In 2001, the first Executive Director, Dr. Mel Reasoner, established the MRI Coordination Office in Berne, hosted by the Swiss Academy of Sciences. Prof. Harald Bugmann served as the first President of the MRI's Scientific Advisory Board. A major initial product under Reasoner's tenure was “Global Change and Mountain Regions: An overview of current knowledge” (Huber et al. 2005) in which 67 mountain researchers outlined the current state of the science. During this time Bugmann sponsored a successful proposal to the Swiss National Science Foundation, which lead to the Coordination Office moving to ETH Zürich, Switzerland, from 2004 to 2007.

In 2004, Dr. Gregory Greenwood joined the MRI as the new Executive Director. Under his guidance, the MRI initiated regional networks and networking events to knit the community together as well as initiate syntheses efforts to carry on from the 2005 book of Huber et al.. In 2007, Prof. Rolf Weingartner succeeded Bugmann as President of the Scientific Advisory Board, and the MRI Coordination Office moved to the Institute of Geography at the University of Bern, Switzerland.

The MRI pursues its commitment to the facilitation of dialogue between science and practice. The 2-years European Commission-funded FP7 project on “Mountain Sustainability: Transforming research into practice” (MountainTRIP), for instance, which was developed and implemented by the MRI and European partners in 2009-2011, translated scientific results into guidance for practitioners of sustainable mountain development. 

During the period up to 2016, the MRI galvanised a community that connects more than 10'000 global change researchers who at the time were organized in regional networks in North- and South-America (TCA), Africa (AfroMont), Europe (MRI-Europe), with regional initiatives in the Carpathians (S4C) and South-Eastern Europe (SEEmore).

Read more:

Becker A, Bugmann H (eds.) (2001). Global Change and Mountain Regions: The Mountain Research Initiative. IGBP Report Series 49; GTOS 28; IHDP Report Series 13. Stockholm. ( pdf )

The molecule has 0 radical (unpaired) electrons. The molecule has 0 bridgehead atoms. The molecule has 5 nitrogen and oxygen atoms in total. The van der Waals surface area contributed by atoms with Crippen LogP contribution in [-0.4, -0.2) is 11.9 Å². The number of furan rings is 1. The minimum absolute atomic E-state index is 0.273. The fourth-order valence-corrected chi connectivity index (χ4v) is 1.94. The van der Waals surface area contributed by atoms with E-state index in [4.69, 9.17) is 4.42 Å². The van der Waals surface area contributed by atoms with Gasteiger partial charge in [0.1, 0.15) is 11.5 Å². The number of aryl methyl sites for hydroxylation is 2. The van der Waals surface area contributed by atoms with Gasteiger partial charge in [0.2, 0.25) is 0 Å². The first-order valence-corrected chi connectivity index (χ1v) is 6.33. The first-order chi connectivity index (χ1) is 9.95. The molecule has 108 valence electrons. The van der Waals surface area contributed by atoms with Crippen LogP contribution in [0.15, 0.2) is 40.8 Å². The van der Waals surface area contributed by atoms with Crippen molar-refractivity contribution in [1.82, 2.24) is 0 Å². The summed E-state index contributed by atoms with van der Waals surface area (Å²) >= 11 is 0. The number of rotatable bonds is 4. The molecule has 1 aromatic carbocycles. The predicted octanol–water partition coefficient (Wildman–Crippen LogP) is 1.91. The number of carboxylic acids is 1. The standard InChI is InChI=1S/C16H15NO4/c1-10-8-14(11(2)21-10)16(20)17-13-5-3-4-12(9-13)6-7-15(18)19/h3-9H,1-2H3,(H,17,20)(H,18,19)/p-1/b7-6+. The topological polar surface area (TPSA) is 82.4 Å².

Björnsen Gurung, A, ed. (2006). Global Change and Mountain Regions Research Strategy. MRI/UNESCO Publication, ADAG Copy AG, Zürich, 47p. ( pdf )

Björnsen Gurung, A. (2010). Alpine Knowledge Gardening: Research Network for the advancement of science and development. In: Borsdorf, A., G. Grabherr, K. Heinrich, B. Scott and J. Stötter (eds.): Challenges for Mountain Regions – Tackling Complexity. Vienna: Böhlau. (more)

Björnsen Gurung, A. (2011). Science Networks for Global Change in Mountain Regions: The Mountain Research Initiative. In: Georgi Zhelezov (ed.), Sustainable Development in Mountain Regions: Southeastern Europe. Springer, Dordrecht, 281-287. ISBN: 978-94-007-0130-4  (more)

Graumlich L. (2002). The Mountain Research Initiative. IHDP Newsletter 1:6. (more)

Hofer Th. (2005). The International Year of the Mountains: Challenge and opportunity for mountain research. In: Huber U. et al (eds), Global Change and Mountain Regions. An Overview of current knowledge. Springer, Dordrecht, 1-8.

Huber, U.M., Bugmann, H., Reasoner, M, eds. (2005). Global Change and Mountain Regions. An Overview of current knowledge. Springer, Dordrecht, 650pp. (more)

Messerli B. (2001). The International Year of Mountains, the Mountain Research Initiative and PAGES. PAGES Newsletter 1:2. (more)

Reasoner M, Graumlich L, Messerli B, Bugmann H (2002). Global Change and Mountains: The need for an integrated approach to address human security in the 21st century. IHDP Update 1:1-5. (more)

UN General Assembly 2000. Status of preparations for the International Year of Mountains, 2002. Report of the Secretary-General A/55/218. New York. (more)

UN Conference on the Human Environment (1972). Recommendation 24. (more)

UN Conference on the Human Environment (1972). Declaration U.N. Doc. A/Conf.48/14/Rev. 1 (1973); 11 I.L.M. 1416 (1972). (pdf)